The Economist (essay date 30 January 1988)
SOURCE: "Past, Implacable," in The Economist, Vol. 306, No. 7535, January 30, 1988, pp. 75-6.
[In the following essay, the critic draws parallels between Yevtushenko's poetic themes and glasnost, concentrating on "Bukharin's Widow" and "Monuments Not Yet Erected."]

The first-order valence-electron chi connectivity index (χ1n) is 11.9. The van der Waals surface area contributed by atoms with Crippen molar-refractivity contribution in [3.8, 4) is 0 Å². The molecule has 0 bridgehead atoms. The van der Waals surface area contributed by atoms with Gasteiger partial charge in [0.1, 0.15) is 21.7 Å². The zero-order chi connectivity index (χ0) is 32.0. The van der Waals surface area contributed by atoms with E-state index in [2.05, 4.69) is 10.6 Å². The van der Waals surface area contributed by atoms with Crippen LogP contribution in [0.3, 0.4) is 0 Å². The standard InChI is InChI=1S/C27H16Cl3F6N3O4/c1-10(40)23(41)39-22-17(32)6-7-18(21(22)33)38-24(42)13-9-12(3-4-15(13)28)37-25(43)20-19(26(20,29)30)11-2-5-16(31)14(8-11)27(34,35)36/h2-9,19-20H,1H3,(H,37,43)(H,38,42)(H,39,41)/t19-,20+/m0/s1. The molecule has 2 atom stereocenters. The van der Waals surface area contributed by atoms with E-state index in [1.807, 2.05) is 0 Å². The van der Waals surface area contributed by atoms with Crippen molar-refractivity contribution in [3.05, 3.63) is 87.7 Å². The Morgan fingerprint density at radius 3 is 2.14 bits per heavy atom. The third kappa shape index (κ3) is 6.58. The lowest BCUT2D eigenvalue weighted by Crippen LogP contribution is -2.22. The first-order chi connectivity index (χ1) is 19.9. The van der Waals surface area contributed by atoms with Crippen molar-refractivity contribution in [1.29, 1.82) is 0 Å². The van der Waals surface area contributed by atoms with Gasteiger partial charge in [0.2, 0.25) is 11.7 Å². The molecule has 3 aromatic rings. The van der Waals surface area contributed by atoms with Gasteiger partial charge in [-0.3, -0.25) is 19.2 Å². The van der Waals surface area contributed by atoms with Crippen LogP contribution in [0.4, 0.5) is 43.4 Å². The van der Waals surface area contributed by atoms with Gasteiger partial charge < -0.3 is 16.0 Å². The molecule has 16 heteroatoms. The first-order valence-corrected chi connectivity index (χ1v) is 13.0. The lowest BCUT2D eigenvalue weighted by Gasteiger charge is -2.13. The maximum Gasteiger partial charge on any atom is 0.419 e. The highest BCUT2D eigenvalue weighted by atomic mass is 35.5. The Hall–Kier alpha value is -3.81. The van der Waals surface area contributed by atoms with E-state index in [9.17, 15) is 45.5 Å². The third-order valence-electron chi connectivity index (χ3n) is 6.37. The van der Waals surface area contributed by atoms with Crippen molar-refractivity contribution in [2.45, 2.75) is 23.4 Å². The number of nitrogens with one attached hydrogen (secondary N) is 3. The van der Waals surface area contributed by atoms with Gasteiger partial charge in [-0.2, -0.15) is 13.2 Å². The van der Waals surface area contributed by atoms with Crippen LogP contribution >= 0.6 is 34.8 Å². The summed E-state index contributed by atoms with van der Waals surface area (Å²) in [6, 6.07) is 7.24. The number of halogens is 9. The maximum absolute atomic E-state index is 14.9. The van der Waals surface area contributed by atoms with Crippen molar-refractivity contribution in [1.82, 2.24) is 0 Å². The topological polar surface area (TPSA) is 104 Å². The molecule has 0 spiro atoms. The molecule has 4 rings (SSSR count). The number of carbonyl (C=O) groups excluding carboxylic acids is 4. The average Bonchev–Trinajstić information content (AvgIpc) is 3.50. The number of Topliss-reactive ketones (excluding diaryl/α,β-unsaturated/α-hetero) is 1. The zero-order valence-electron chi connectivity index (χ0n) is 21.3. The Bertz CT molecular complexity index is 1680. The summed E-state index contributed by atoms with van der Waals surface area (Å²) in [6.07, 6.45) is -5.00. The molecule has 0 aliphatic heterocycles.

Yevgeny Yevtushenko, the modern Russian poet the West knows best, is not only delighted about glasnost; he takes some personal credit for it. Those now trying to push through reforms, he thinks, are probably the same people who went to...
(The entire page is 998 words.)
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